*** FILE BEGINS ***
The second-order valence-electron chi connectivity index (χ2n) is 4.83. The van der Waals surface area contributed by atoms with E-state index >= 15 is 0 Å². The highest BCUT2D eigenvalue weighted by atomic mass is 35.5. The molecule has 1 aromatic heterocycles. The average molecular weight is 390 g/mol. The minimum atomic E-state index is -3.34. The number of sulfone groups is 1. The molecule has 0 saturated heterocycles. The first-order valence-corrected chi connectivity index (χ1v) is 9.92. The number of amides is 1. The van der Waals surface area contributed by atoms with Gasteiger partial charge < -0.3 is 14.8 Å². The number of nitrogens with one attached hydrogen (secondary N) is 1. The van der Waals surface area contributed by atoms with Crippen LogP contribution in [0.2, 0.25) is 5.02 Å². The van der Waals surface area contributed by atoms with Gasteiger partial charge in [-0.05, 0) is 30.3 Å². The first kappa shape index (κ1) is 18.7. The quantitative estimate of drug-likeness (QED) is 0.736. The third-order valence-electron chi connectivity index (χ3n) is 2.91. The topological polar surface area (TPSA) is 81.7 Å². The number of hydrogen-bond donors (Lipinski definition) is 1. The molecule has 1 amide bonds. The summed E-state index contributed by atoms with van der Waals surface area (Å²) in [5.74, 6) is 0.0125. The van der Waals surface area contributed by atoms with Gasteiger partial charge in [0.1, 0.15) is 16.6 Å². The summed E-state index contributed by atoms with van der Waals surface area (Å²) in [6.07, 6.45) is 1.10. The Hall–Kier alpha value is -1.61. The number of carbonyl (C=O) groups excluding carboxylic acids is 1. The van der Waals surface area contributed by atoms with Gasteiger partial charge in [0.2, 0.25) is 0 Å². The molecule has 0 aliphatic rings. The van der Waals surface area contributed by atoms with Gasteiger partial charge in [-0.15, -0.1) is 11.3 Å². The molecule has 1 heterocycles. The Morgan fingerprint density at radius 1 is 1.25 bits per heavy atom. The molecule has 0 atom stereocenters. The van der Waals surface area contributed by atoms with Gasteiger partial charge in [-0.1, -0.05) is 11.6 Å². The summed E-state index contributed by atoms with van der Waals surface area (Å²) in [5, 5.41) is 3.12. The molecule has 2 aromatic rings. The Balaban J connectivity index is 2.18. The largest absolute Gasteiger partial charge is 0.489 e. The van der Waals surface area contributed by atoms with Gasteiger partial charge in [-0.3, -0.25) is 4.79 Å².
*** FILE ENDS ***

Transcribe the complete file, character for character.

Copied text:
The second-order valence-electron chi connectivity index (χ2n) is 4.83. The van der Waals surface area contributed by atoms with E-state index >= 15 is 0 Å². The highest BCUT2D eigenvalue weighted by atomic mass is 35.5. The molecule has 1 aromatic heterocycles. The average molecular weight is 390 g/mol. The minimum atomic E-state index is -3.34. The number of sulfone groups is 1. The molecule has 0 saturated heterocycles. The first-order valence-corrected chi connectivity index (χ1v) is 9.92. The number of amides is 1. The van der Waals surface area contributed by atoms with Gasteiger partial charge < -0.3 is 14.8 Å². The number of nitrogens with one attached hydrogen (secondary N) is 1. The van der Waals surface area contributed by atoms with Crippen LogP contribution in [0.2, 0.25) is 5.02 Å². The van der Waals surface area contributed by atoms with Gasteiger partial charge in [-0.05, 0) is 30.3 Å². The first kappa shape index (κ1) is 18.7. The quantitative estimate of drug-likeness (QED) is 0.736. The third-order valence-electron chi connectivity index (χ3n) is 2.91. The topological polar surface area (TPSA) is 81.7 Å². The number of hydrogen-bond donors (Lipinski definition) is 1. The molecule has 1 amide bonds. The summed E-state index contributed by atoms with van der Waals surface area (Å²) in [5.74, 6) is 0.0125. The van der Waals surface area contributed by atoms with Gasteiger partial charge in [0.1, 0.15) is 16.6 Å². The summed E-state index contributed by atoms with van der Waals surface area (Å²) in [6.07, 6.45) is 1.10. The Hall–Kier alpha value is -1.61. The number of carbonyl (C=O) groups excluding carboxylic acids is 1. The van der Waals surface area contributed by atoms with Gasteiger partial charge in [0.2, 0.25) is 0 Å². The molecule has 0 aliphatic rings. The van der Waals surface area contributed by atoms with Gasteiger partial charge in [-0.15, -0.1) is 11.3 Å². The molecule has 1 heterocycles. The Morgan fingerprint density at radius 1 is 1.25 bits per heavy atom. The molecule has 0 atom stereocenters. The van der Waals surface area contributed by atoms with Gasteiger partial charge in [-0.1, -0.05) is 11.6 Å². The summed E-state index contributed by atoms with van der Waals surface area (Å²) in [5, 5.41) is 3.12. The molecule has 2 aromatic rings. The Balaban J connectivity index is 2.18. The largest absolute Gasteiger partial charge is 0.489 e. The van der Waals surface area contributed by atoms with Gasteiger partial charge in [-0.3, -0.25) is 4.79 Å².